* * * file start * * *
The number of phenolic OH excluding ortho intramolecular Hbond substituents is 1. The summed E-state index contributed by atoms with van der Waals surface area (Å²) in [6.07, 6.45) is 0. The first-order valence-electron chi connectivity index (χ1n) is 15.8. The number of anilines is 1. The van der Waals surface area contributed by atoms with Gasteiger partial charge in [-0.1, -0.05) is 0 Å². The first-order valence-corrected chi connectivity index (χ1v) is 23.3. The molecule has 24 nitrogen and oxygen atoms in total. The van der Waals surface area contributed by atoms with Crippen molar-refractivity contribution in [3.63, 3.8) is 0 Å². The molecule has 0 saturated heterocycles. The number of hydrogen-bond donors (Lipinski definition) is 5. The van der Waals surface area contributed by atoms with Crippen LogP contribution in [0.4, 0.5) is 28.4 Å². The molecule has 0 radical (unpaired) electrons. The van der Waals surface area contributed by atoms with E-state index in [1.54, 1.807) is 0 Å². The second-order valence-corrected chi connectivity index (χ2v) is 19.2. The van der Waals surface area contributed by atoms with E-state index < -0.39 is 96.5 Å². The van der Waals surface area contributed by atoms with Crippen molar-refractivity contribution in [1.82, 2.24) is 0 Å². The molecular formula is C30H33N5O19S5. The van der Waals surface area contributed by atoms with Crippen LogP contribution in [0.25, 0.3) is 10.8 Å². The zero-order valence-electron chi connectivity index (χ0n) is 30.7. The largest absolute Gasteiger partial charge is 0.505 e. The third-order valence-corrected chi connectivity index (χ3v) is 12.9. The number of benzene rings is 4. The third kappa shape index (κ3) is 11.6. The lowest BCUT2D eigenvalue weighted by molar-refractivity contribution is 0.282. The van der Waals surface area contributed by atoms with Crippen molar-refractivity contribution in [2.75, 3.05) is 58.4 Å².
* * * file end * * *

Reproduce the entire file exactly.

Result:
The number of phenolic OH excluding ortho intramolecular Hbond substituents is 1. The summed E-state index contributed by atoms with van der Waals surface area (Å²) in [6.07, 6.45) is 0. The first-order valence-electron chi connectivity index (χ1n) is 15.8. The number of anilines is 1. The van der Waals surface area contributed by atoms with Gasteiger partial charge in [-0.1, -0.05) is 0 Å². The first-order valence-corrected chi connectivity index (χ1v) is 23.3. The molecule has 24 nitrogen and oxygen atoms in total. The van der Waals surface area contributed by atoms with Crippen molar-refractivity contribution in [3.63, 3.8) is 0 Å². The molecule has 0 saturated heterocycles. The number of hydrogen-bond donors (Lipinski definition) is 5. The van der Waals surface area contributed by atoms with Crippen LogP contribution in [0.4, 0.5) is 28.4 Å². The molecule has 0 radical (unpaired) electrons. The van der Waals surface area contributed by atoms with E-state index in [1.54, 1.807) is 0 Å². The second-order valence-corrected chi connectivity index (χ2v) is 19.2. The van der Waals surface area contributed by atoms with E-state index < -0.39 is 96.5 Å². The van der Waals surface area contributed by atoms with Crippen molar-refractivity contribution in [1.82, 2.24) is 0 Å². The molecular formula is C30H33N5O19S5. The van der Waals surface area contributed by atoms with Crippen LogP contribution in [0.25, 0.3) is 10.8 Å². The zero-order valence-electron chi connectivity index (χ0n) is 30.7. The largest absolute Gasteiger partial charge is 0.505 e. The third-order valence-corrected chi connectivity index (χ3v) is 12.9. The number of benzene rings is 4. The third kappa shape index (κ3) is 11.6. The lowest BCUT2D eigenvalue weighted by molar-refractivity contribution is 0.282. The van der Waals surface area contributed by atoms with Crippen molar-refractivity contribution in [2.75, 3.05) is 58.4 Å².